Editor's Note: A graphic associated with this story has been updated to correctly identify Keap.

Chandler is home to some of the biggest names in technology and innovation—from Intel to Waymo to Microchip Technology to Northrop Grumman to the small businesses throughout the city focused on entrepreneurship and disruption of the status quo.

Innovation is at the core of Chandler’s identity, officials said. Economic development officials in Chandler said 23% of the city’s workforce is in the innovation economy—much higher than the national average, which sits at about 10% and even the East Valley average, which is at 14%.

To honor the city’s history with innovation and set a tone for Chandler’s future, the City Council unanimously voted to change the city’s tagline to “Community of Innovation” in a resolution the council approved in 2019 that updated the city's tagline, logo and strategic framework.

“It goes back decades,” Chandler Economic Development Director Micah Miranda said. “Having Rogers Corp. and Intel and Microchip and Boeing and all of them having a presence in the East Valley, and in Chandler specifically, solidified our community as we know it today. They were the early roots.”

Now, five out of Chandler’s six target industries, as identified by the city’s economic development department, directly touch innovation and technology in some way. Chandler lists its key industries as: autonomous vehicle research and development, aviation and aerospace, business and financial services, health care and bioscience, high-tech manufacturing and development, and information technology and software.

And city officials say that innovation has spurred from the big employers and led to startups and small businesses in Chandler that use technology and innovation every day.

An environment for innovative business

Intel is celebrating its 40th year in Arizona in 2020. The company, with 12,000 Arizona employees, has an economic impact of $8.3 billion statewide and $23 million in capital investments.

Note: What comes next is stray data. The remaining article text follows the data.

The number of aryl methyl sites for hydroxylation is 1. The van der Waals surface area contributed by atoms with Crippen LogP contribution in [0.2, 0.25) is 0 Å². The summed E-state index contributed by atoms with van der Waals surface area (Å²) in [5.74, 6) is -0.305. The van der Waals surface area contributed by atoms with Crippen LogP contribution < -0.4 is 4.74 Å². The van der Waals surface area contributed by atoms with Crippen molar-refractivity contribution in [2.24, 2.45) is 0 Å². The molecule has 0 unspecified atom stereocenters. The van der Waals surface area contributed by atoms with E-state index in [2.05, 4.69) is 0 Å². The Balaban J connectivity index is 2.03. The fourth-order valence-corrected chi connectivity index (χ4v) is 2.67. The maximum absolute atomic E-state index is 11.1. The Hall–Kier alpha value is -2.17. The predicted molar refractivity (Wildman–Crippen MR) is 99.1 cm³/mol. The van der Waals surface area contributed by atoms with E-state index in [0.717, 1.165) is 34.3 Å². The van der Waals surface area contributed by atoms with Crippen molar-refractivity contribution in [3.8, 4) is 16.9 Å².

“Arizona—and Chandler in particular—is a great place to do business and a great place to live,” Intel Public Affairs Director Elizabeth Shipley said. “We opened our first Chandler manufacturing facility in 1980; there were many factors that contributed to that decision, from the proximity to our California headquarters, the presence of a skilled workforce and the availability of natural resources.”

Intel continues to invest in Arizona and in Chandler. The company is completing construction of a $7 billion project on its Fab 42 facility, which is now operational, and is planned to be among the most advanced semiconductor facilities in the world, according to Intel officials. The project is expected to create an additional 3,000 jobs.

Shipley said at an economic development event hosted by the Chandler Chamber of Commerce on Feb. 4 that for every one job at Intel, it generates 5.6 other jobs in the community.

“In the four decades we’ve been developing and manufacturing technology here, Intel has encouraged an ecosystem of innovation that is helping to make our community a vibrant place to live and work. We’ve seen suppliers set up operations in Arizona, and we’ve seen Intel alumni go on to start their own new businesses,” Shipley said.

Waymo, a subsidiary of the Alphabet company, began driving its autonomous vehicles—vehicles without drivers—in 2016. Since then, the company has expanded its footprint in Chandler to support growing operations in the region with a 30,000-square-foot addition to a previously existing 40,000-square-foot facility. The now 70,000-square-foot facility houses all of Waymo’s operations and support teams.